Reside Report: Electronic Beats Festival Warsaw 2014

Last night Warsaw played host to a two venue EB blow-out with José Gonzáles, Hudson Mohawke, Ólafur Arnalds, John Talabot, Mooryc plus Król. This is how it went down. Pictures by Lukasz Jaszak and Joanna Kurkowska.

It was once again a morning of superlatives at last night’s Digital Beats Festival in Warsaw, kept at both the Palladium concert corridor and Basen club in Poland’s capital. Of course we’d say that, right? Well, fuck objectivity. And while we’re at it, fuck constricting genre categorizations, because the array of music presented on the two-phase event (one part concert, one part club) blew thoughts and won over the hearts of not a few skeptics we talked to. Initial naysayers who asked yourself aloud in the beginning of the night about how the understated atmospherics of José González and Ólafur Arnalds would certainly match up with the maximal aesthetics of Hudson Mohawke became true believers in the dogma of Mixed Line-ups. (You know who you are, don’t wish to say we told you so , but…)



Starting the night for the Palladium headliners was Polish duo Król, whose four-to-the ground atmorock was a pleasant lead into the contemporary electronic chamber music of Ólafur Arnalds. In a stroke of bad luck, Arnalds was forced to go on a few minutes late due to his visitor singer’s thrown out back. But with regular showbiz moxy and some help through the local paramedics, the singer mustered up the strength and hobbled astage. Thank the Nordic gods of lumbar. Arnalds isn’t classically educated, but you wouldn’t know it by their piano chops. Together with a mainly bearded string section, the Icelandic composer infused the sold-out movie theater with his brand of melodic melodrama, actively playing a selection of classics and newer songs off of 2013’s For the time being I Am Winter . Arnalds’ prog/metal roots were audible in form if not instrumentation and judging by the crowd’s enthusiasm, the performance hit the right balance between complexity plus accessibility i. e. between the single piano work of “Words of Amber” and baroque-indie of “Only the Winds”.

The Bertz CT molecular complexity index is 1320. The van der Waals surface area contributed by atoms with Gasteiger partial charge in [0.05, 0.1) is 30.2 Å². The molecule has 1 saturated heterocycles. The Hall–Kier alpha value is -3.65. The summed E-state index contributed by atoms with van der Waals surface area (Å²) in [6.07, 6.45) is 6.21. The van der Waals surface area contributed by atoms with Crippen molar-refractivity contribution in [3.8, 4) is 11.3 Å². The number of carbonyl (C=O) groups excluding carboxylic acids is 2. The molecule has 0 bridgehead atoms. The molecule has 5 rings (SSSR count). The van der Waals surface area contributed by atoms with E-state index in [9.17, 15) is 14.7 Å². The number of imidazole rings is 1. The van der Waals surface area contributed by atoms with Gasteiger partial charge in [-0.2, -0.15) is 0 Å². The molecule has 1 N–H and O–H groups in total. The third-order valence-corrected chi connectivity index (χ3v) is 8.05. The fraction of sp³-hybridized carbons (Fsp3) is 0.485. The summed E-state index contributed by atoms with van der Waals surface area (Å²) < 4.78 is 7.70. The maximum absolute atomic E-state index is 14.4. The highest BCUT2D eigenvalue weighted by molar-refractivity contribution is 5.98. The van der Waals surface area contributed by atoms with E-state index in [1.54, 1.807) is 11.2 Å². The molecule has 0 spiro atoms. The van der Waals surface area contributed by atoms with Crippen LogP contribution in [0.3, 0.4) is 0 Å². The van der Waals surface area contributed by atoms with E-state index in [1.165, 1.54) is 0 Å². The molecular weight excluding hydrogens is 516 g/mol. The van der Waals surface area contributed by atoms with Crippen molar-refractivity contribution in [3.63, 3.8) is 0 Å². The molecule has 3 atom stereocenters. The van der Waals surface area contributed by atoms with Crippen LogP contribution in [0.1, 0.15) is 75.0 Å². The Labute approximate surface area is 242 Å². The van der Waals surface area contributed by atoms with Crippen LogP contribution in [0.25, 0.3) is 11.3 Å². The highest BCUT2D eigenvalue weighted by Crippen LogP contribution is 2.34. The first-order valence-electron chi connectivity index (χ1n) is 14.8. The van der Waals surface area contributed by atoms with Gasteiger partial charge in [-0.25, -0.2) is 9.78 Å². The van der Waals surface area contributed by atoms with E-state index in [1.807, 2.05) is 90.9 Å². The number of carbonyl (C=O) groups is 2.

Ólafur Arnalds

Indeed, accessibility was also the name of the game for José González’s removed down solo show. The Swedish singer-songwriter is known widely for their folky versions of The Knife plus Bruce Springsteen and, like Arnalds, has also brought his tender singing stylings to the big screen, most recently since the composer for the soundtrack to comedian-narcissist Ben Stiller’s The Secret Life of Walter Mitty. As always, González’s strategy was soft and Varsovian concertgoers answered with hushed listening—that can be until the songs were over. Their own response was much applause plus whistles of appreciation for music that at first appear peaceful, but gradually betray an edgier subject material than your average indie-folk. Music for lovers? Atheists? Outsiders? All of the above? Not that we passed out there questionnaires.


José González

After the show, the blissed out the crowd made their way to the Basen club for the tornado after the calm. It was a steady darkening of the clouds, with Poznan-based Maurycy Zimmermann, aka Mooryc starting the second half of the night with his brand atmospheric, tail-heavy techno and words. While not a Warsaw local, the Polish native son clearly has been surrounded by fans, with many the blurry-eyed Dziękuję shouted to and from the stage.



But there was no rest for your wicked and when Hudson Mohawke continued stage, it was clearly time just for release. Fresh from collaborations with pop production titans Quincy Jones, Rick Rubin, and Kanye West, HudMo let loose a barrage of muscular trap bordering for the psychedelic—an obvious crowd pleaser for those thirsting for a music less moody. Explosive visuals accompanied the Scottish producer’s trademark steroidal beats, with a sample proclaiming ”YOU LOOK LIKE SHIT! ” repeatedly blasted over the top. Nobody had taken it personally. Very much the opposite really. Blood on the trees. Bleeding ears. Smiling faces. Profane.


Hudson Mohawke

Eventually the clock struck three, and it has been once again time to decelerate—or so we thought. John Talabot’s DJ set has been certainly not the the sonic valium to HudMo’s pure white lines, but rather a different trip altogether. Techno, techno and more techno, and pumped tougher than Talabot’s own productions. Entrancing. This was the steady drive we all needed to get home at the end of a long evening. Until next year Warsaw… ~


Mark Talabot

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